Next week, we will be starting a new sermon series on the Letter of James entitled "Faith As It Intersects Life." Another good title for this series would be "Where the Rubber Meets the Road." You can look here to find my outlines for this series each week. Enjoy!
The Tough Questions: Part VII: Cremation Vs. Burial: Is Cremation Wrong?
1 Corinthians 15:42-58 (pg. 166)
I. A story of life, death, fear, and relief.
A. Death is a sobering subject.
B. What we do with the dead is of utmost importance.
1. It reflects upon God.
2. It reflects upon the deceased.
3. It reflects upon ourselves/the community.
C. Thus, today’s question is vital in our present time.
II. A bit of history.
A. Cremation was common in Greece and in Rome in the
final eight centuries before the birth of Christ.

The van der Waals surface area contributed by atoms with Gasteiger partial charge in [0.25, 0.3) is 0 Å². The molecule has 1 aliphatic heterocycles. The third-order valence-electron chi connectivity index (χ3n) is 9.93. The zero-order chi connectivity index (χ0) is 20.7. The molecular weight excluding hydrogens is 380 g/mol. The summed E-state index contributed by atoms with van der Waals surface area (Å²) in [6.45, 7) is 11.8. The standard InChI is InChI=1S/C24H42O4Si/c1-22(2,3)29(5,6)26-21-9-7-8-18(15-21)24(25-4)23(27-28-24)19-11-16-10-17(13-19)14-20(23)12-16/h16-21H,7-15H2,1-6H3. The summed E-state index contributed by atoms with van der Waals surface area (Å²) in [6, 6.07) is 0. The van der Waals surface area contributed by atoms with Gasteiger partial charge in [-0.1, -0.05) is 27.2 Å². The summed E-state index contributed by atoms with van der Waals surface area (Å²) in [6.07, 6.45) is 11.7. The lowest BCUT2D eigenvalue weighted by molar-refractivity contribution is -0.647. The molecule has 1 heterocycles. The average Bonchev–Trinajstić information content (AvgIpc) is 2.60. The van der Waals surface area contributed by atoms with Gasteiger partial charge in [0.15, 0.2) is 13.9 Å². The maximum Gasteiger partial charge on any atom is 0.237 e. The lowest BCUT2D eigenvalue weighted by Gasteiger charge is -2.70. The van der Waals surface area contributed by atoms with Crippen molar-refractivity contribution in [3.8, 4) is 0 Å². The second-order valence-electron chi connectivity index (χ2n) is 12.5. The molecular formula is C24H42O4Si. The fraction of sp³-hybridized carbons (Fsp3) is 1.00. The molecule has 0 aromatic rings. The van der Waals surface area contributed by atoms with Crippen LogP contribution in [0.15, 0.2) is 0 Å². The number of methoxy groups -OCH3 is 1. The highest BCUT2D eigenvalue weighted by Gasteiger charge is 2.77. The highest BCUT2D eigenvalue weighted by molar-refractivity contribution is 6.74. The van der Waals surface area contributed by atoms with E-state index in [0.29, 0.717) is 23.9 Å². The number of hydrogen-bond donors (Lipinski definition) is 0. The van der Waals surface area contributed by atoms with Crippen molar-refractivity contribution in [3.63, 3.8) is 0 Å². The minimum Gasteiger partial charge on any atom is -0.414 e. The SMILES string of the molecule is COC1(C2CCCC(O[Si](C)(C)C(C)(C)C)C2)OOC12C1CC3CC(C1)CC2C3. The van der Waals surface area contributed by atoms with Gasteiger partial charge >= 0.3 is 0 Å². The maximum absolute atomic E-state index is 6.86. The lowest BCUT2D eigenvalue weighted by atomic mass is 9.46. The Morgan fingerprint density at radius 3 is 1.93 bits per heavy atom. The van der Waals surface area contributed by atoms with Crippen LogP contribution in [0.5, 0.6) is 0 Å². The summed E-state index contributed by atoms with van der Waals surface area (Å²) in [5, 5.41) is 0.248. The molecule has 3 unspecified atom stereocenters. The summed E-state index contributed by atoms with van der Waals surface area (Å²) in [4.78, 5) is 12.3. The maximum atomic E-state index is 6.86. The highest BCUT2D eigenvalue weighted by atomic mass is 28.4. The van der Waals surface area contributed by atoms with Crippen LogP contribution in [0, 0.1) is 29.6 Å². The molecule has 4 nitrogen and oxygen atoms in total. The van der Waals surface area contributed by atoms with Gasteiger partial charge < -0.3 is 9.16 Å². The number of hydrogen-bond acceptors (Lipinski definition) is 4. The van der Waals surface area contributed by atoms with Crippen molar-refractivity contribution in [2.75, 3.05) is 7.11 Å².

B. The Jews and Egyptians preferred burial.
1. The mummies of Egypt – preparing for the afterlife.
2. The burial of Jews – the body as sacred.
a. Genesis 50:24-26 (pg. 46 in O.T.)
b. Burial in tombs – 1 Corinthians 15:3-4 (Pg. 165)
c. Ossuaries, “bone boxes,” from early Christianity.
d. Orthodox Jews do not cremate to this day.
C. After Christianity became the religion of Rome, cremation
ceased as a common practice.
D. The majority of Christian denominations including the
Catholic Church allow for cremation today.
III. What is at stake in this question? The Resurrection.
A. The human body does not have to be in a certain condition to be resurrected. (1 Corinthians 15:50 – pg. 166).
B. The human body in whatever form of death will be changed
(1 Corinthians 15:51).
C. God will make the resurrected body as God desires despite
its form in death.
Responding to God’s Word: Prepare for death as a new beginning and take peace in the love, grace, and power of Almighty God.